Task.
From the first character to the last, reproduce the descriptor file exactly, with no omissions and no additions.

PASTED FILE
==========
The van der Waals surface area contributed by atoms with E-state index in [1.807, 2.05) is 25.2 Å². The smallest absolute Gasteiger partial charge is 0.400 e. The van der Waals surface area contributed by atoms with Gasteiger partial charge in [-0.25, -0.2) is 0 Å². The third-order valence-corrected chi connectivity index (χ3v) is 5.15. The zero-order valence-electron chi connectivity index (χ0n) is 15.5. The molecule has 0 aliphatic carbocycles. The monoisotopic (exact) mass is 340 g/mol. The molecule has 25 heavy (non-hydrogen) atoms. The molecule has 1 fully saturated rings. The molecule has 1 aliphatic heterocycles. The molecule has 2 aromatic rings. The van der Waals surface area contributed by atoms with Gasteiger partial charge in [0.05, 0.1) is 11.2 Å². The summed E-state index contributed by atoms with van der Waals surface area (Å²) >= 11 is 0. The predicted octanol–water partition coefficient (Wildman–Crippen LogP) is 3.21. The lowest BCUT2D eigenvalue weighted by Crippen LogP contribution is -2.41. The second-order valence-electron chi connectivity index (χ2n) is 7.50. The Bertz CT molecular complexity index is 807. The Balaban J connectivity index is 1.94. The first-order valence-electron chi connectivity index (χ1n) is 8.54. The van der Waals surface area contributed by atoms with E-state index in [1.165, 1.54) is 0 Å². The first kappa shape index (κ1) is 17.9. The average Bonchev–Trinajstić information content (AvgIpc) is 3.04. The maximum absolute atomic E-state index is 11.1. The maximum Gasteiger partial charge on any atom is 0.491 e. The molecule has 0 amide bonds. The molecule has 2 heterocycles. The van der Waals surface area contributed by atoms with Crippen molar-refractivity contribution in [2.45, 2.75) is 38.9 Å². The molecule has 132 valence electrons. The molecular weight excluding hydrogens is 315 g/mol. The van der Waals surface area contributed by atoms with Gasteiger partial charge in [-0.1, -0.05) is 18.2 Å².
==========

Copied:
The van der Waals surface area contributed by atoms with E-state index in [1.807, 2.05) is 25.2 Å². The smallest absolute Gasteiger partial charge is 0.400 e. The van der Waals surface area contributed by atoms with Gasteiger partial charge in [-0.25, -0.2) is 0 Å². The third-order valence-corrected chi connectivity index (χ3v) is 5.15. The zero-order valence-electron chi connectivity index (χ0n) is 15.5. The molecule has 0 aliphatic carbocycles. The monoisotopic (exact) mass is 340 g/mol. The molecule has 25 heavy (non-hydrogen) atoms. The molecule has 1 fully saturated rings. The molecule has 1 aliphatic heterocycles. The molecule has 2 aromatic rings. The van der Waals surface area contributed by atoms with Gasteiger partial charge in [0.05, 0.1) is 11.2 Å². The summed E-state index contributed by atoms with van der Waals surface area (Å²) >= 11 is 0. The predicted octanol–water partition coefficient (Wildman–Crippen LogP) is 3.21. The lowest BCUT2D eigenvalue weighted by Crippen LogP contribution is -2.41. The second-order valence-electron chi connectivity index (χ2n) is 7.50. The Bertz CT molecular complexity index is 807. The Balaban J connectivity index is 1.94. The first-order valence-electron chi connectivity index (χ1n) is 8.54. The van der Waals surface area contributed by atoms with E-state index in [1.165, 1.54) is 0 Å². The first kappa shape index (κ1) is 17.9. The average Bonchev–Trinajstić information content (AvgIpc) is 3.04. The maximum absolute atomic E-state index is 11.1. The maximum Gasteiger partial charge on any atom is 0.491 e. The molecule has 0 amide bonds. The molecule has 2 heterocycles. The van der Waals surface area contributed by atoms with Crippen molar-refractivity contribution in [2.45, 2.75) is 38.9 Å². The molecule has 132 valence electrons. The molecular weight excluding hydrogens is 315 g/mol. The van der Waals surface area contributed by atoms with Gasteiger partial charge in [-0.1, -0.05) is 18.2 Å².